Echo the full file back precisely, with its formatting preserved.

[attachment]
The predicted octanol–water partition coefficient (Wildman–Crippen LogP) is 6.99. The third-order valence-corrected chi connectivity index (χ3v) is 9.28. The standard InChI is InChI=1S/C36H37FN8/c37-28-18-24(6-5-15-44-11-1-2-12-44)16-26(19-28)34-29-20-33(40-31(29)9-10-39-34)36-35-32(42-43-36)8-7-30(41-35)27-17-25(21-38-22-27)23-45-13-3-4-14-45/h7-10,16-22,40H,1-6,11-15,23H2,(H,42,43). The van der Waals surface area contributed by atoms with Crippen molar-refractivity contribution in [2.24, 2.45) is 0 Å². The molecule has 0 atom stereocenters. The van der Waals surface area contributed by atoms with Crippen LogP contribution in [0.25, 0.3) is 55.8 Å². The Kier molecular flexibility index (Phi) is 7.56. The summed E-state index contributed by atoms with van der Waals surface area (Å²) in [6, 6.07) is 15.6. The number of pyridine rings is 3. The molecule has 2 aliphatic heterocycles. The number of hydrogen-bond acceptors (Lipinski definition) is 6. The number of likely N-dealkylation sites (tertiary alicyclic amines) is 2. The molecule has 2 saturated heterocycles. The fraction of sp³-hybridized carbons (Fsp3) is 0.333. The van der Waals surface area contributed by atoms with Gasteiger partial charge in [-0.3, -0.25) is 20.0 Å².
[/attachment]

The predicted octanol–water partition coefficient (Wildman–Crippen LogP) is 6.99. The third-order valence-corrected chi connectivity index (χ3v) is 9.28. The standard InChI is InChI=1S/C36H37FN8/c37-28-18-24(6-5-15-44-11-1-2-12-44)16-26(19-28)34-29-20-33(40-31(29)9-10-39-34)36-35-32(42-43-36)8-7-30(41-35)27-17-25(21-38-22-27)23-45-13-3-4-14-45/h7-10,16-22,40H,1-6,11-15,23H2,(H,42,43). The van der Waals surface area contributed by atoms with Crippen molar-refractivity contribution in [2.24, 2.45) is 0 Å². The molecule has 0 atom stereocenters. The van der Waals surface area contributed by atoms with Crippen LogP contribution in [0.25, 0.3) is 55.8 Å². The Kier molecular flexibility index (Phi) is 7.56. The summed E-state index contributed by atoms with van der Waals surface area (Å²) in [6, 6.07) is 15.6. The number of pyridine rings is 3. The molecule has 2 aliphatic heterocycles. The number of hydrogen-bond acceptors (Lipinski definition) is 6. The number of likely N-dealkylation sites (tertiary alicyclic amines) is 2. The molecule has 2 saturated heterocycles. The fraction of sp³-hybridized carbons (Fsp3) is 0.333. The van der Waals surface area contributed by atoms with Gasteiger partial charge in [-0.3, -0.25) is 20.0 Å².